8. We are all special snowflakes and no one should ever tell you that that’s not true. Every brain is unique, every personality different. I agree that technology does bring about a paradox, while being able to “connect” to hundreds of people in an instant it also drives us more into isolation. We start thinking that our real friends our the ones on Facebook and not the ones you can find just outside of your house. A major problem (and I’m surprised this wasn’t mentioned) is that humans strive for perfection. In the real world there’s no such thing, but as soon as you start tweeking your profile information, or editing your pictures, we’re given the allusion that you can become perfect through the computer.
    There’s nothing wrong with being different and I think that’s something people should remember.
    “Imperfection is beauty, madness is genius, and it’s better to be absolutely ridiculous than absolutely boring.”
    -Marilyn Monroe

  9. Great post! Social media is both a blessing and a curse – it just depends on how you use it and how true you stay to yourself via it. There is a big difference between being alone and being lonely – it just depends on your perspective and attitude.

  10. Very interesting post. I can especially relate to the idea that solitude is frowned upon. So often the concepts of being alone and loneliness seem interchangeable, like one can’t exist without the other. It is difficult but necessary to reframe this thought pattern. It is possible to be alone without feeling loneliness. Like you said solitude is inevitable and we should learn to be comfortable with it, for if we don’t find ourselves to be good company, who else will?

    Cat

  11. Rita Poynor says:

    When image overrides authenticity, fear and deception thwarts intimacy. It’s this lack of intimacy–transparency with others that is at the core of loneliness.

  12. azrn92 says:

    All too often I’ve seen people going out with their friends, yet they’re not interacting with the people they’re with. They’re busy texting or talking to someone on their cell phones. In some ways, it’s kind of amusing to see a group of people “together” yet sad in that none of them are actually communicating with each other. Maybe I’m old fashioned, but when I’m with someone, I want to be able to talk with them and share with them. I’ve been out with my boyfriend and we’ve watched people go out to a nice restaurant and the entire time, they spoke to each other for maybe a total of five minutes. All the rest of the time was spent texting to someone who wasn’t there. How does that impact on us? Granted, everyone in the group was doing the same thing, but I would find myself wondering does this person want to be with me or with the person they’re texting? Doesn’t that lead to a sense of isolation? I just want to tell these individuals to put down their cell phones and actually talk with the people they’re with. Maybe I just don’t get it.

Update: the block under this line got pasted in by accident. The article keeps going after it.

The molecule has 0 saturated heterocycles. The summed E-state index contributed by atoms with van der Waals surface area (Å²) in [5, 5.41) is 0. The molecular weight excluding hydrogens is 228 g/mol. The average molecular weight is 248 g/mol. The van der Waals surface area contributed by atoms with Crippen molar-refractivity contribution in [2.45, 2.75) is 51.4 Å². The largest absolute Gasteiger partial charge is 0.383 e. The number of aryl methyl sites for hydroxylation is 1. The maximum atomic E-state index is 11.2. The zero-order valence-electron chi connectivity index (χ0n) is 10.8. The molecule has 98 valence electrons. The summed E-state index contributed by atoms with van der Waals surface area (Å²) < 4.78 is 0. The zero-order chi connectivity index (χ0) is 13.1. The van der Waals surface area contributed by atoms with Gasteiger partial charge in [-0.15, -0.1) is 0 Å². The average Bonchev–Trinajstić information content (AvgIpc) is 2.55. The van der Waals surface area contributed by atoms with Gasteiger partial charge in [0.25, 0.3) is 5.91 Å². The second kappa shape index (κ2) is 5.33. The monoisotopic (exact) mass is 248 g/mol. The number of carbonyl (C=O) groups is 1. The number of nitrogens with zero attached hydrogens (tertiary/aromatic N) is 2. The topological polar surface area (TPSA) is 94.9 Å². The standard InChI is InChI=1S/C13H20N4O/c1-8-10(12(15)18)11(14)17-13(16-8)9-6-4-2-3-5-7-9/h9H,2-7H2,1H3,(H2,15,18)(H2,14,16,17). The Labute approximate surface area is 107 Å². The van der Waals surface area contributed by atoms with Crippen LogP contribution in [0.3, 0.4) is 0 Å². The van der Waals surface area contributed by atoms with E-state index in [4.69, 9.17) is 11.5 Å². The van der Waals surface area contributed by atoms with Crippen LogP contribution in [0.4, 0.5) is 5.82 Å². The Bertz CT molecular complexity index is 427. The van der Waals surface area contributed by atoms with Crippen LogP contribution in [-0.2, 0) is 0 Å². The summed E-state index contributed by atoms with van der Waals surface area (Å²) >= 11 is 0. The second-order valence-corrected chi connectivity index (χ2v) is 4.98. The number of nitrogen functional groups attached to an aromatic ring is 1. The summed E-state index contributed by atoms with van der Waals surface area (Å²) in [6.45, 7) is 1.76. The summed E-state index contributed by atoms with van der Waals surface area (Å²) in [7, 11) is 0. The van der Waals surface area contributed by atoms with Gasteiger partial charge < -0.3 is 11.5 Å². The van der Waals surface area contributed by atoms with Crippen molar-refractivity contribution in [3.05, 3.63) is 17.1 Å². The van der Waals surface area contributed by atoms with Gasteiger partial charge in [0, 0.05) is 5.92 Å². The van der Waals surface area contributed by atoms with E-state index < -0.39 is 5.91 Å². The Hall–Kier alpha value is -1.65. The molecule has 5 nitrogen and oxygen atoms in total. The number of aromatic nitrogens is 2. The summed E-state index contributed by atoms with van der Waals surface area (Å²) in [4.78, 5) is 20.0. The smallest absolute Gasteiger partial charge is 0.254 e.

• Yeah, that’s kind of a common thing these days. I think that technology is an addiction, just like any other. You can become addicted to texting, addicted to Facebook, Twitter, or talking on your phone. Simply checking your phone becomes a sort of compulsive thing.

      So, in a way, you can’t help it, no matter where you are.

  13. bamauthor says:

    I know too many people who talk just to hear themselves talk and never really say anything.

  14. “We often just talk without dayig anything ” well said. I had a teacher who told the class one day her life long friend told her she actually does not know her at all dispute her love to speak, and she was shocked to find out how true it was even for someone she’s interacted with personally for so many years.